Wednesday, March 10, 2010

Natural Selection for Evolving Remixologists

It may seem obvious to some, but as the New York Times recently published in an article titled Human Culture, an Evolutionary Force, "Although it does shield people from other forces, culture itself seems to be a powerful force of natural selection."

My question is: "How can it not be a powerful force of natural selection?" As a postproduction medium who creates intense experiences as aesthetic facts, this is the most natural thing in the world. For a thriving remixologist, naturally sampling your source material for aesthetic mutation is what developing a daily practice of everyday life is all about. Without this powerful cultural force synchronizing with your bio-being, there is no possibility of actualization.

I wrote about this in a different context for a VJ Theory essay in relation to an evolving philosophy of life that positions the artist as a postproduction medium who participates in daily remix practice:
In Pre-Internet writerly terms
Ginsberg taps into the poet's ambition
"to write during a prophetic illuminative seizure"
where the artist-medium finds themselves
"in such a state of blissful consciousness
that any language emanating from that state
will strike a responsive chord of blissful consciousness
from any other body into which the words enter and vibrate."

The vibratory effects of ecstatic expression
can be programmed into contagious media events
and are particularly useful in stimulating
developments in alternative arts and culture
(they are also useful in performance pedagogy
where a good teacher will always find ways
to integrate these effects into their
studio workshops and seminar sessions
creating an empathetic relationship with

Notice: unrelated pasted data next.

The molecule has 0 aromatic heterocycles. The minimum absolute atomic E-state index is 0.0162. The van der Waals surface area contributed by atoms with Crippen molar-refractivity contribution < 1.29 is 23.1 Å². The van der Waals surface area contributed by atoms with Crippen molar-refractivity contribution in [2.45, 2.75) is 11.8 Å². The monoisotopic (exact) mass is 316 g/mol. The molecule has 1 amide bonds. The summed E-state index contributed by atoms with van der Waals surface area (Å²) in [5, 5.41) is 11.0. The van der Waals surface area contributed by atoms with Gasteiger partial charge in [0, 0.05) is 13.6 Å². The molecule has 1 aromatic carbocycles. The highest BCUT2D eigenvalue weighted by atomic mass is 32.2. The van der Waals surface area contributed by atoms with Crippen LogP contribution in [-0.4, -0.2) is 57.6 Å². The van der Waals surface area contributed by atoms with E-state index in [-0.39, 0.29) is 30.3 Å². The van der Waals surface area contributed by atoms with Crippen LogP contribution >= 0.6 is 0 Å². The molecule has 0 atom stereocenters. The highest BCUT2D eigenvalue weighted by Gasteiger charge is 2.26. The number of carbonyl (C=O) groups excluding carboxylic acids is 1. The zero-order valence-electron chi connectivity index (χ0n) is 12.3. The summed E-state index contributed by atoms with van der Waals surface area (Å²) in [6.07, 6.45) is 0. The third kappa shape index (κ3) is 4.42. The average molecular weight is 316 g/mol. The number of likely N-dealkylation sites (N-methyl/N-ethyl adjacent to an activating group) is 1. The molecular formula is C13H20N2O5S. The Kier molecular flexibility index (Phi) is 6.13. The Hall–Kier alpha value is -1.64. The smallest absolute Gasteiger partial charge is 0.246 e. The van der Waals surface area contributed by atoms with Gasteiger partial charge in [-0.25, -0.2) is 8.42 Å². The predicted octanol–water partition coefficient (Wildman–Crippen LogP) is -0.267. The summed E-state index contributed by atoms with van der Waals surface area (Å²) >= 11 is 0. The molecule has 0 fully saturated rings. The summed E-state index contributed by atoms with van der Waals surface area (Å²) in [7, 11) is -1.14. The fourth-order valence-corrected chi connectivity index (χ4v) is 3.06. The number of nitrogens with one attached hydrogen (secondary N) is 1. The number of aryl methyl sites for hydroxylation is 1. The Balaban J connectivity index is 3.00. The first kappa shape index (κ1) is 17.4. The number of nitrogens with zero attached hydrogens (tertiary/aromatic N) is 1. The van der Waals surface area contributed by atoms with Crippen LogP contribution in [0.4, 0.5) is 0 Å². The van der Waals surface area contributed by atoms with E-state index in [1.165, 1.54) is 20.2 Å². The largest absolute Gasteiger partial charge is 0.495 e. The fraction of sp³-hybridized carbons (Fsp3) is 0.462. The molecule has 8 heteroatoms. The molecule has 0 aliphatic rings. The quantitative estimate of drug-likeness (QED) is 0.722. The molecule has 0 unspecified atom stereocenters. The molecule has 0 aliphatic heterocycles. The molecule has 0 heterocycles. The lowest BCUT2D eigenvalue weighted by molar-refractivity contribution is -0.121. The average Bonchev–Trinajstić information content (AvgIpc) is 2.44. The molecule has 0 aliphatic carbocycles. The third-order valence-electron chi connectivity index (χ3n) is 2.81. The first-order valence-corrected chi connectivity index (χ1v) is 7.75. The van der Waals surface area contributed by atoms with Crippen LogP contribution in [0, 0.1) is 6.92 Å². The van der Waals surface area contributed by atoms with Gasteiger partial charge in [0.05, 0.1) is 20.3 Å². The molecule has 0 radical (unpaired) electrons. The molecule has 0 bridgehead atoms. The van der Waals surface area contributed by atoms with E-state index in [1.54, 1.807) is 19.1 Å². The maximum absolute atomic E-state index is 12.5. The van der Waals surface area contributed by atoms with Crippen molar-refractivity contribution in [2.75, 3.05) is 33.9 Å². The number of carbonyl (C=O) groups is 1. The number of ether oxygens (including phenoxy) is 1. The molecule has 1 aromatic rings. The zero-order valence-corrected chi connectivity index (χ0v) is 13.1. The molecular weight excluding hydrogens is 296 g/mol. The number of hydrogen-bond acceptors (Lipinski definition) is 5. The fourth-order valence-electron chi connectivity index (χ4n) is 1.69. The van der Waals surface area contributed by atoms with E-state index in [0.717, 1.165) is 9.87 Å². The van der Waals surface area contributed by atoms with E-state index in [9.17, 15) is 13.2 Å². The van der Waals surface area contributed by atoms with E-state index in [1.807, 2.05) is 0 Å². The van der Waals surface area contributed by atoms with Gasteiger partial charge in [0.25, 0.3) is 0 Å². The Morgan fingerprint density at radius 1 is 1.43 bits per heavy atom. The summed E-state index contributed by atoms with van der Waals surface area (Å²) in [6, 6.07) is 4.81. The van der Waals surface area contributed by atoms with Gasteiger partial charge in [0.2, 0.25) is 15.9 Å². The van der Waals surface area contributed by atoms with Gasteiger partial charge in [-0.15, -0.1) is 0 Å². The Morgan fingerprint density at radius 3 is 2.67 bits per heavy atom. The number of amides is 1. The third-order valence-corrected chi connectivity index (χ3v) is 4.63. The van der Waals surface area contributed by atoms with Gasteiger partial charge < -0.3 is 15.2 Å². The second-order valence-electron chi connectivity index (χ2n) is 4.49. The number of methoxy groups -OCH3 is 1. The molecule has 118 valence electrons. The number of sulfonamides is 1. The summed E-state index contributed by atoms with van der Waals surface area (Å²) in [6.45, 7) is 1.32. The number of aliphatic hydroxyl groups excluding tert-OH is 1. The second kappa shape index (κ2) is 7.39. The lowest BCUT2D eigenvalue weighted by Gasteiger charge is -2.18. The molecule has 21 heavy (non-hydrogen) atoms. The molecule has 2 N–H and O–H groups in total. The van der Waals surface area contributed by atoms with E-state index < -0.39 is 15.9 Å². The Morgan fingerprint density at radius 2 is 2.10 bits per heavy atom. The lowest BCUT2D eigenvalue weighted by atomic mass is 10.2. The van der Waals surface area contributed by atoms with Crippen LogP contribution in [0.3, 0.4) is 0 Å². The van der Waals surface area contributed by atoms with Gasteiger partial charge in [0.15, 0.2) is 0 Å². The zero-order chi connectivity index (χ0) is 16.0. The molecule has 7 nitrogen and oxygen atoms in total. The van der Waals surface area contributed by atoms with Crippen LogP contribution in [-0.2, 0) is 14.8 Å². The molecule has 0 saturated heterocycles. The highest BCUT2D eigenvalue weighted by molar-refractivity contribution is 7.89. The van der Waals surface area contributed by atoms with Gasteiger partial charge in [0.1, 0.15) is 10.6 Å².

the networked energies that form the "student body")

For Ginsberg this ecstatic expression
catalyzes into spontaneous transmissions

If you are practicing spontaneous transmission
(Ginsberg says in one of his Boulder lectures)
and by this he means to say
"transmission of your thought"

"how do you choose then what thoughts
you need to put down" while in trance?

The answer (he says, playing Guru)
"is that you don't get a chance to choose
because everything's going so fast."

"It's like driving on a road
you just have to follow the road;
And take turns, 'eyeball it'
as a carpenter would say.
You don't have any scientific
measuring rod, except your own mind.

I don't know of any scientific measuring rod
that's usable. So you have to chance
whatever you can and pick whatever you can.
So there's also a process of automatic selection.
Whatever you can draw in your net is it,
is what you got."

i.e. Remixology forms as a process of
natural selection

intuitive netting of the source material

which then can be manipulated into
the physiological forms of ecstasy
that occasionally appear and are disseminated
during your ongoing postproduction sets

(this interiorized postproduction process
turns the pure mobility of ones durée
into the ongoing satisfaction of becoming
more source material / experiential data
for others to intersubjectively jam with
during heightened states of co-emerge-agency
that can then lead to Higher Phases of Experience

in raw terms what you do is lay your data out